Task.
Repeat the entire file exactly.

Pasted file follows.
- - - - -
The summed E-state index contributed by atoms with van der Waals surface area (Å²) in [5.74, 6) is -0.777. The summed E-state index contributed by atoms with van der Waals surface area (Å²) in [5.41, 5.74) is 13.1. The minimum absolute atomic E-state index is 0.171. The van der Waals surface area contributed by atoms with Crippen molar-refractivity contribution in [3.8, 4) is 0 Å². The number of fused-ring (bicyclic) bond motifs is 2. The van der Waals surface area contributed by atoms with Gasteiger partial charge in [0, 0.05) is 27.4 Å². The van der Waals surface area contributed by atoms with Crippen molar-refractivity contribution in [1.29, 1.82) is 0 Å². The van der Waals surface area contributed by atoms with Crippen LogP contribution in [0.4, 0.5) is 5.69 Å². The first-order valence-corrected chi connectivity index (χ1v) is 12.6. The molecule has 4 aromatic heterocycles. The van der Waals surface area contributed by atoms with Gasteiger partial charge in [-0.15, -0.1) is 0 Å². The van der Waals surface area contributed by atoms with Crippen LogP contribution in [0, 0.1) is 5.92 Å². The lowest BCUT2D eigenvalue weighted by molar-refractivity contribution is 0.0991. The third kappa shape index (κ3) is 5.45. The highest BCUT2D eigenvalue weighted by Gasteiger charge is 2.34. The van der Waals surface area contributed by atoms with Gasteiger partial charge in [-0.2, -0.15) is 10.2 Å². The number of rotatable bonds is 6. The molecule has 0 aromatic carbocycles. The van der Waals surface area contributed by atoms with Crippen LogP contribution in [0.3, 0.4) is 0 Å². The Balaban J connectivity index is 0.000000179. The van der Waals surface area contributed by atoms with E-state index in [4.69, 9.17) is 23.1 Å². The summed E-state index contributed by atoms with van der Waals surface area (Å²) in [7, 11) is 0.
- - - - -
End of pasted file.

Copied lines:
The summed E-state index contributed by atoms with van der Waals surface area (Å²) in [5.74, 6) is -0.777. The summed E-state index contributed by atoms with van der Waals surface area (Å²) in [5.41, 5.74) is 13.1. The minimum absolute atomic E-state index is 0.171. The van der Waals surface area contributed by atoms with Crippen molar-refractivity contribution in [3.8, 4) is 0 Å². The number of fused-ring (bicyclic) bond motifs is 2. The van der Waals surface area contributed by atoms with Gasteiger partial charge in [0, 0.05) is 27.4 Å². The van der Waals surface area contributed by atoms with Crippen molar-refractivity contribution in [1.29, 1.82) is 0 Å². The van der Waals surface area contributed by atoms with Crippen LogP contribution in [0.4, 0.5) is 5.69 Å². The first-order valence-corrected chi connectivity index (χ1v) is 12.6. The molecule has 4 aromatic heterocycles. The van der Waals surface area contributed by atoms with Gasteiger partial charge in [-0.15, -0.1) is 0 Å². The van der Waals surface area contributed by atoms with Crippen LogP contribution in [0, 0.1) is 5.92 Å². The lowest BCUT2D eigenvalue weighted by molar-refractivity contribution is 0.0991. The third kappa shape index (κ3) is 5.45. The highest BCUT2D eigenvalue weighted by Gasteiger charge is 2.34. The van der Waals surface area contributed by atoms with Gasteiger partial charge in [-0.2, -0.15) is 10.2 Å². The number of rotatable bonds is 6. The molecule has 0 aromatic carbocycles. The van der Waals surface area contributed by atoms with Crippen LogP contribution in [0.3, 0.4) is 0 Å². The Balaban J connectivity index is 0.000000179. The van der Waals surface area contributed by atoms with E-state index in [4.69, 9.17) is 23.1 Å². The summed E-state index contributed by atoms with van der Waals surface area (Å²) in [7, 11) is 0.